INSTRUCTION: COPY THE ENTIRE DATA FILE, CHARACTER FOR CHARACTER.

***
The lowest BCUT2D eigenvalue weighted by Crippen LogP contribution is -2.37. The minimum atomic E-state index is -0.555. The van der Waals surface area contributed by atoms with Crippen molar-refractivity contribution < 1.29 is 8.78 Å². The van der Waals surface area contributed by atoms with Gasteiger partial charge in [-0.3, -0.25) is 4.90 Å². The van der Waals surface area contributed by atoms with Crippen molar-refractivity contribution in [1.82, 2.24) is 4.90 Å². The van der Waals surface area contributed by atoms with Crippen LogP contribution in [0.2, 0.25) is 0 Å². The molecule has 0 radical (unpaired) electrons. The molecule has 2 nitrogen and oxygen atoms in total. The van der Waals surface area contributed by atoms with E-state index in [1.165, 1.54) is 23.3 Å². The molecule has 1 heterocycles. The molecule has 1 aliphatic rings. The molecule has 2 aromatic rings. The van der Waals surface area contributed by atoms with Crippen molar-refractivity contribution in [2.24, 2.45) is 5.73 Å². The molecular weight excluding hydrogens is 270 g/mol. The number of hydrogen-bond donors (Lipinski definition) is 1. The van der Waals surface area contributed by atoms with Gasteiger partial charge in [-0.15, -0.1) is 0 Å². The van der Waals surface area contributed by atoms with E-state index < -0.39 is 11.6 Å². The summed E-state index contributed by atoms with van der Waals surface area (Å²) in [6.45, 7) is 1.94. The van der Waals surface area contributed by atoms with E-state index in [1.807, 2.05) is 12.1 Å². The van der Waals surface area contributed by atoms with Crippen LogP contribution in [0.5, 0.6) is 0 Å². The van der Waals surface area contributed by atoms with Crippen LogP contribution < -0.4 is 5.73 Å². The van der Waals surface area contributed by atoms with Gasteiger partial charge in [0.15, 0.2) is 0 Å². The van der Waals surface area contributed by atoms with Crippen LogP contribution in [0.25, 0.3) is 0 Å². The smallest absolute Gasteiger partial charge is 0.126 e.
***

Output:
The lowest BCUT2D eigenvalue weighted by Crippen LogP contribution is -2.37. The minimum atomic E-state index is -0.555. The van der Waals surface area contributed by atoms with Crippen molar-refractivity contribution < 1.29 is 8.78 Å². The van der Waals surface area contributed by atoms with Gasteiger partial charge in [-0.3, -0.25) is 4.90 Å². The van der Waals surface area contributed by atoms with Crippen molar-refractivity contribution in [1.82, 2.24) is 4.90 Å². The van der Waals surface area contributed by atoms with Crippen LogP contribution in [0.2, 0.25) is 0 Å². The molecule has 0 radical (unpaired) electrons. The molecule has 2 nitrogen and oxygen atoms in total. The van der Waals surface area contributed by atoms with E-state index in [1.165, 1.54) is 23.3 Å². The molecule has 1 heterocycles. The molecule has 1 aliphatic rings. The molecule has 2 aromatic rings. The van der Waals surface area contributed by atoms with Crippen molar-refractivity contribution in [2.24, 2.45) is 5.73 Å². The molecular weight excluding hydrogens is 270 g/mol. The number of hydrogen-bond donors (Lipinski definition) is 1. The van der Waals surface area contributed by atoms with Gasteiger partial charge in [-0.15, -0.1) is 0 Å². The van der Waals surface area contributed by atoms with E-state index < -0.39 is 11.6 Å². The summed E-state index contributed by atoms with van der Waals surface area (Å²) in [6.45, 7) is 1.94. The van der Waals surface area contributed by atoms with E-state index in [1.807, 2.05) is 12.1 Å². The van der Waals surface area contributed by atoms with Crippen LogP contribution in [0.5, 0.6) is 0 Å². The van der Waals surface area contributed by atoms with Crippen LogP contribution < -0.4 is 5.73 Å². The van der Waals surface area contributed by atoms with Gasteiger partial charge in [0.15, 0.2) is 0 Å². The van der Waals surface area contributed by atoms with Crippen LogP contribution in [0.25, 0.3) is 0 Å². The smallest absolute Gasteiger partial charge is 0.126 e.